Robert Cahaly, senior strategist for the Trafalgar Group, made a name for himself in 2016 by being the only pollster to correctly show Donald Trump with a lead in Michigan and Pennsylvania — two key states he carried — heading into Election Day. (He did not poll Wisconsin, another surprising win for Trump.) Cahaly also showed Trump ahead in North Carolina and Florida, both of which he won, securing his improbable 304-227 Electoral College victory over Hillary Clinton.
Cahaly managed to pick up support for Trump that all other pollsters missed by employing a unique method that sought to measure support from voters who been “inactive” in recent election cycles, as well as adding a question to his surveys designed to isolate the affect of social desirability bias among Trump voters – the concept that people won’t tell pollsters their true intentions for fear of being stigmatized or being politically incorrect.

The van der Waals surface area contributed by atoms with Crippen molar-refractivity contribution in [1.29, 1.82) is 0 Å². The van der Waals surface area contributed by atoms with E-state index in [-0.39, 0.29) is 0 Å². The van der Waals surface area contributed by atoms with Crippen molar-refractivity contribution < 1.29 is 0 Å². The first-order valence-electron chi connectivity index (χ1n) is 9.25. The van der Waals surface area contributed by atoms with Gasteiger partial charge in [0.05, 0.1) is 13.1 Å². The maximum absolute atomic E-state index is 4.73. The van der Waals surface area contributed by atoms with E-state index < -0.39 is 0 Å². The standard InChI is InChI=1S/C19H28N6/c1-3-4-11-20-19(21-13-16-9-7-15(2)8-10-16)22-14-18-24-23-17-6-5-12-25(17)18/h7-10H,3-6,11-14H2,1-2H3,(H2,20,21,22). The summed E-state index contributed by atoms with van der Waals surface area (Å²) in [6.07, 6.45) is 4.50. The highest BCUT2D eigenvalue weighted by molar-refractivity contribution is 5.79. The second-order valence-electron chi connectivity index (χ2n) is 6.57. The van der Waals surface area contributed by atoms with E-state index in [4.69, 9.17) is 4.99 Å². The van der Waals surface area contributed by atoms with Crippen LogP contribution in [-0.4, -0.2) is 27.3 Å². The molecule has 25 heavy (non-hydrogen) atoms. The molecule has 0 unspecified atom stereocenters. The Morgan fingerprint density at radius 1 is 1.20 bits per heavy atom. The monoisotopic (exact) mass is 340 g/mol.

After asking voters who they were supporting in 2016, the pollster followed up by asking them who they thought their neighbors were supporting, Trump or Clinton. Cahaly consistently found a high degree of variance between who respondents said they were voting for and who they thought their neighbors were voting for, suggesting there was in fact a “shy Trump effect” at play.